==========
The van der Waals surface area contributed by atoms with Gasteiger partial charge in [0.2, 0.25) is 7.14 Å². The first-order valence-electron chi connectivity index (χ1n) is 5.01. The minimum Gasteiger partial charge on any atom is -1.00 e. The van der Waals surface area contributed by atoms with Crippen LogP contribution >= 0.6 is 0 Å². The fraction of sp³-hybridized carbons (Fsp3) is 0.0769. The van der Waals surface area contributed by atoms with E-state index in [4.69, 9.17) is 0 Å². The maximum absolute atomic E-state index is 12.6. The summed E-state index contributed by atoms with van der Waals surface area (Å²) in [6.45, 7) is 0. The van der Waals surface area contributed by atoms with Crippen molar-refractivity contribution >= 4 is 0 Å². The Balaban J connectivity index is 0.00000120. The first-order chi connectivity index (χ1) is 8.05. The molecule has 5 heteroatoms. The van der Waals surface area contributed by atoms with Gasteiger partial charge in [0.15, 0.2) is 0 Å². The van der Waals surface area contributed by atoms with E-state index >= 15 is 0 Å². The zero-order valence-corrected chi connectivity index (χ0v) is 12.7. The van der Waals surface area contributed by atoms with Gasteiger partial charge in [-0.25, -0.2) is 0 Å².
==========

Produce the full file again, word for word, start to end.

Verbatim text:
The van der Waals surface area contributed by atoms with Gasteiger partial charge in [0.2, 0.25) is 7.14 Å². The first-order valence-electron chi connectivity index (χ1n) is 5.01. The minimum Gasteiger partial charge on any atom is -1.00 e. The van der Waals surface area contributed by atoms with Crippen LogP contribution >= 0.6 is 0 Å². The fraction of sp³-hybridized carbons (Fsp3) is 0.0769. The van der Waals surface area contributed by atoms with E-state index in [4.69, 9.17) is 0 Å². The maximum absolute atomic E-state index is 12.6. The summed E-state index contributed by atoms with van der Waals surface area (Å²) in [6.45, 7) is 0. The van der Waals surface area contributed by atoms with Crippen molar-refractivity contribution >= 4 is 0 Å². The Balaban J connectivity index is 0.00000120. The first-order chi connectivity index (χ1) is 8.05. The molecule has 5 heteroatoms. The van der Waals surface area contributed by atoms with Gasteiger partial charge in [0.15, 0.2) is 0 Å². The van der Waals surface area contributed by atoms with E-state index >= 15 is 0 Å². The zero-order valence-corrected chi connectivity index (χ0v) is 12.7. The van der Waals surface area contributed by atoms with Gasteiger partial charge in [-0.25, -0.2) is 0 Å².